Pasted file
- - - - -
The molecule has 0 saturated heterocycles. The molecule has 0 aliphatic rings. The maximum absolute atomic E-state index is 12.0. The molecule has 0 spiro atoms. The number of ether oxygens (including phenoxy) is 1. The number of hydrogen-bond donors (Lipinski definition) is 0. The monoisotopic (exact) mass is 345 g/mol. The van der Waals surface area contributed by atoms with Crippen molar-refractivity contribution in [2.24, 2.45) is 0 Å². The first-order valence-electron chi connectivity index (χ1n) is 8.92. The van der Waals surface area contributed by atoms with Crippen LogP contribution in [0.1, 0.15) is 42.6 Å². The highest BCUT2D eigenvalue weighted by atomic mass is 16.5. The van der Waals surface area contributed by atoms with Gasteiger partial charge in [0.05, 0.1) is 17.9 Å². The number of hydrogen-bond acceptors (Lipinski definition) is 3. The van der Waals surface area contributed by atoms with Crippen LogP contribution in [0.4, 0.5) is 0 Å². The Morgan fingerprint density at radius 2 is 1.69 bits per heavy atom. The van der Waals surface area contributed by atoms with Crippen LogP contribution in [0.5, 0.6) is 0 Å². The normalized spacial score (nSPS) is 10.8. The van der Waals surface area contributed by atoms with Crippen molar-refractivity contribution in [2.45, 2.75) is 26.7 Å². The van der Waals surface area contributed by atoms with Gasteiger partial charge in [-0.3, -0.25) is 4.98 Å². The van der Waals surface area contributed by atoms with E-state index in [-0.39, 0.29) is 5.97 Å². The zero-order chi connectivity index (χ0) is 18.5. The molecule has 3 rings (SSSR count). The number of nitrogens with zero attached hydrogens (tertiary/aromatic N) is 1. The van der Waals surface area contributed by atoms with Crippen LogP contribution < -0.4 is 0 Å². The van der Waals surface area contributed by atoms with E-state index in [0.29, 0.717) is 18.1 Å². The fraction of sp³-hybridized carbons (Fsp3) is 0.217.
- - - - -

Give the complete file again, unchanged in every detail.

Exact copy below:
The molecule has 0 saturated heterocycles. The molecule has 0 aliphatic rings. The maximum absolute atomic E-state index is 12.0. The molecule has 0 spiro atoms. The number of ether oxygens (including phenoxy) is 1. The number of hydrogen-bond donors (Lipinski definition) is 0. The monoisotopic (exact) mass is 345 g/mol. The van der Waals surface area contributed by atoms with Crippen molar-refractivity contribution in [2.24, 2.45) is 0 Å². The first-order valence-electron chi connectivity index (χ1n) is 8.92. The van der Waals surface area contributed by atoms with Crippen LogP contribution in [0.1, 0.15) is 42.6 Å². The highest BCUT2D eigenvalue weighted by atomic mass is 16.5. The van der Waals surface area contributed by atoms with Gasteiger partial charge in [0.05, 0.1) is 17.9 Å². The number of hydrogen-bond acceptors (Lipinski definition) is 3. The van der Waals surface area contributed by atoms with Crippen LogP contribution in [0.4, 0.5) is 0 Å². The Morgan fingerprint density at radius 2 is 1.69 bits per heavy atom. The van der Waals surface area contributed by atoms with Crippen LogP contribution in [0.5, 0.6) is 0 Å². The normalized spacial score (nSPS) is 10.8. The van der Waals surface area contributed by atoms with Crippen molar-refractivity contribution in [2.45, 2.75) is 26.7 Å². The van der Waals surface area contributed by atoms with Gasteiger partial charge in [-0.3, -0.25) is 4.98 Å². The van der Waals surface area contributed by atoms with E-state index in [-0.39, 0.29) is 5.97 Å². The zero-order chi connectivity index (χ0) is 18.5. The molecule has 3 rings (SSSR count). The number of nitrogens with zero attached hydrogens (tertiary/aromatic N) is 1. The van der Waals surface area contributed by atoms with Crippen LogP contribution < -0.4 is 0 Å². The van der Waals surface area contributed by atoms with E-state index in [0.29, 0.717) is 18.1 Å². The fraction of sp³-hybridized carbons (Fsp3) is 0.217.